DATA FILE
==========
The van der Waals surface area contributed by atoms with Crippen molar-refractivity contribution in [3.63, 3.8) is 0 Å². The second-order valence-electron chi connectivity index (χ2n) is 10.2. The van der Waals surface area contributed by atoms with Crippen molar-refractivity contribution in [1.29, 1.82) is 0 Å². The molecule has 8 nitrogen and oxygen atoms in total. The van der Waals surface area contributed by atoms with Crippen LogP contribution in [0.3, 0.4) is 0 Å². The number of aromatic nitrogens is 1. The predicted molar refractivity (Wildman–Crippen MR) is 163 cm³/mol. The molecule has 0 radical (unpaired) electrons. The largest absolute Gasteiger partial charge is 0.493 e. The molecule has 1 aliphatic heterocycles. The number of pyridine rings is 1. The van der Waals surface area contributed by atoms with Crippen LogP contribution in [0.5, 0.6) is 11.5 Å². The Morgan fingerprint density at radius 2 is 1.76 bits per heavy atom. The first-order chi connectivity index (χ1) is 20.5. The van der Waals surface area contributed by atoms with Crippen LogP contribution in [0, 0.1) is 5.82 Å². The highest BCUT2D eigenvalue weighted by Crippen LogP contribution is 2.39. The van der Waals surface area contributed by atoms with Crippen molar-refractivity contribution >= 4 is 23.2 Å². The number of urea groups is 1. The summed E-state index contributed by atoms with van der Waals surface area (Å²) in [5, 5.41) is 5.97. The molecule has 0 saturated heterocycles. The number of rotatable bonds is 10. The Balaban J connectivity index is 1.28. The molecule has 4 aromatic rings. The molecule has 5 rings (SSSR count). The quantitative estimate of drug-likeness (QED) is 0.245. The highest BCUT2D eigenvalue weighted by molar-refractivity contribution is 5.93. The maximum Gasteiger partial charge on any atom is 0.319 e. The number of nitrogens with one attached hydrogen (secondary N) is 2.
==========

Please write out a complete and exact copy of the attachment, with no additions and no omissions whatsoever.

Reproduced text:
The van der Waals surface area contributed by atoms with Crippen molar-refractivity contribution in [3.63, 3.8) is 0 Å². The second-order valence-electron chi connectivity index (χ2n) is 10.2. The van der Waals surface area contributed by atoms with Crippen molar-refractivity contribution in [1.29, 1.82) is 0 Å². The molecule has 8 nitrogen and oxygen atoms in total. The van der Waals surface area contributed by atoms with Crippen LogP contribution in [0.3, 0.4) is 0 Å². The number of aromatic nitrogens is 1. The predicted molar refractivity (Wildman–Crippen MR) is 163 cm³/mol. The molecule has 0 radical (unpaired) electrons. The largest absolute Gasteiger partial charge is 0.493 e. The molecule has 1 aliphatic heterocycles. The number of pyridine rings is 1. The van der Waals surface area contributed by atoms with Crippen LogP contribution in [0.5, 0.6) is 11.5 Å². The Morgan fingerprint density at radius 2 is 1.76 bits per heavy atom. The first-order chi connectivity index (χ1) is 20.5. The van der Waals surface area contributed by atoms with Crippen LogP contribution in [0, 0.1) is 5.82 Å². The highest BCUT2D eigenvalue weighted by Crippen LogP contribution is 2.39. The van der Waals surface area contributed by atoms with Crippen molar-refractivity contribution >= 4 is 23.2 Å². The number of urea groups is 1. The summed E-state index contributed by atoms with van der Waals surface area (Å²) in [5, 5.41) is 5.97. The molecule has 0 saturated heterocycles. The number of rotatable bonds is 10. The Balaban J connectivity index is 1.28. The molecule has 4 aromatic rings. The molecule has 5 rings (SSSR count). The quantitative estimate of drug-likeness (QED) is 0.245. The highest BCUT2D eigenvalue weighted by molar-refractivity contribution is 5.93. The maximum Gasteiger partial charge on any atom is 0.319 e. The number of nitrogens with one attached hydrogen (secondary N) is 2.